Companies / 18 February 2019, 6:00pm / Kabelo Khumalo
JOHANNESBURG – Beleaguered national carrier South African Airways’ financial woes deepened on Friday after it agreed to pay Comair more than R1billion in a 14-year battle over SAA’s anti-competitive conduct.
The news sent Comair shares roaring, rising more that 20percent on the JSE, with the low-cost airline celebrating the end of the multi-year litigation against SAA.
Comair accused the national carrier of introducing an anti-competitive travel agent scheme that was designed to keep travel agents loyal to SAA.
It said SAA paid travel agents to divert customers to its flights in a scheme that ran from 2001 to about 2006.
In 2017, the South Gauteng High Court ruled that SAA had to pay Comair R1.16bn, but the national carrier appealed the decision in the Supreme Court of Appeal (SCA).
The SCA ruled that the high court was correct in awarding the damages to Comair. However, SAA appealed that the amount be reduced to around R300million.
Comair then launched a cross- appeal, demanding R800m plus interest.
In terms of the new agreement, SAA will foot the bill for Comair’s taxed legal costs incurred to date. “In terms of the settlement agreement, SAA will pay Comair a settlement amount of R1.1bn plus interest,” SAA said.
“The settlement amount will be made in accordance with a payment schedule commencing on February 28, 2019 and terminating on July 28, 2022, or earlier should SAA elect to make payments earlier than agreed.”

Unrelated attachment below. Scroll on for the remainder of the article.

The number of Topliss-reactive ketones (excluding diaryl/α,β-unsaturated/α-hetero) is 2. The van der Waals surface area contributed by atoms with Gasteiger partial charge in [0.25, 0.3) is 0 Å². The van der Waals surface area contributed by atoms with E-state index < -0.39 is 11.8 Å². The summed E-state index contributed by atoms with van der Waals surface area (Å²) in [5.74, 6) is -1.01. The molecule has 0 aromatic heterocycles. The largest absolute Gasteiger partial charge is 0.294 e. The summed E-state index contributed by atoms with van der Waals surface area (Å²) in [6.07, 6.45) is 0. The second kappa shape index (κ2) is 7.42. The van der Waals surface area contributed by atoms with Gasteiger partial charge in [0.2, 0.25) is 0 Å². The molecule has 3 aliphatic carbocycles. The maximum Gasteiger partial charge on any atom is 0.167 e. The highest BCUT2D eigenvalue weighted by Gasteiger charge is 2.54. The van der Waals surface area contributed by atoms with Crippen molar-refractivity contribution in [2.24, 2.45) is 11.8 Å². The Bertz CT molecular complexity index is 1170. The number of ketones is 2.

SAA and Comair have enjoyed frosty relations in the past. Last year, Comair’s chief executive Erik Venter blamed SAA Technical for his airline’s widely reported departing time delays. Venter went on to detail plans to team up with Lufthansa to create a competitor to SAA Technical.
SAA spokesperson Tlali Tlali said the dispute could have been handled differently.
“This case was one of the unnecessary and yet protracted legal battles, which only served to maximise risk exposure for the airline,” Tlali said.
“The airline must execute its strategy without being distracted by legacy issues in order to reach a break-even point by the end of financial year end 2021.”
In November, SAA told Parliament that it needed R21.7bn to stay in the air. SAA said it expected to record a loss of R5.2bn in 2019 and a further R1.9bn next year.
The Department of Public Enterprises’ last SAA audit for 2017/18 is yet to be finalised on a going-concern basis. However, the department said last week that funding options had been explored and an announcement was expected soon.
Finance Minister Tito Mboweni is expected to provide details on how the government plans to assist ailing state-owned enterprises, particularly Eskom.
Comair shares closed 21.98percent higher on the JSE on Friday at R5.55.